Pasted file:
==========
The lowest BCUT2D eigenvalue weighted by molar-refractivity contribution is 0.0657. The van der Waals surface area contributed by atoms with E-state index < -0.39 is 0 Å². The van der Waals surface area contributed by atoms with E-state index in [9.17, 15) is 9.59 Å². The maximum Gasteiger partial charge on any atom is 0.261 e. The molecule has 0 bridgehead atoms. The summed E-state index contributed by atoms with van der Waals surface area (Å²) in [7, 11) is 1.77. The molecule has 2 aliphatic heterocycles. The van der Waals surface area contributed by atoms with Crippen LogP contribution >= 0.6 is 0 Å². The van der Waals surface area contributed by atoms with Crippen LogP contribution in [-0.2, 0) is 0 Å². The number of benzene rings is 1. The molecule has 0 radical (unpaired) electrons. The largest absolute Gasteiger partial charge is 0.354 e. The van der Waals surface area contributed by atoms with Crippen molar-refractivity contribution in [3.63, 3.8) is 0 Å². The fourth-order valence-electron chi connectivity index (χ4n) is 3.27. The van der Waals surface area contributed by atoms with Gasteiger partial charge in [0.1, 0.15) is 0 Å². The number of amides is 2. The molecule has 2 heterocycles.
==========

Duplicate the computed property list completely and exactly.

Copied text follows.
The lowest BCUT2D eigenvalue weighted by molar-refractivity contribution is 0.0657. The van der Waals surface area contributed by atoms with E-state index < -0.39 is 0 Å². The van der Waals surface area contributed by atoms with E-state index in [9.17, 15) is 9.59 Å². The maximum Gasteiger partial charge on any atom is 0.261 e. The molecule has 0 bridgehead atoms. The summed E-state index contributed by atoms with van der Waals surface area (Å²) in [7, 11) is 1.77. The molecule has 2 aliphatic heterocycles. The van der Waals surface area contributed by atoms with Crippen LogP contribution >= 0.6 is 0 Å². The van der Waals surface area contributed by atoms with Crippen LogP contribution in [-0.2, 0) is 0 Å². The number of benzene rings is 1. The molecule has 0 radical (unpaired) electrons. The largest absolute Gasteiger partial charge is 0.354 e. The van der Waals surface area contributed by atoms with Crippen molar-refractivity contribution in [3.63, 3.8) is 0 Å². The fourth-order valence-electron chi connectivity index (χ4n) is 3.27. The van der Waals surface area contributed by atoms with Gasteiger partial charge in [0.1, 0.15) is 0 Å². The number of amides is 2. The molecule has 2 heterocycles.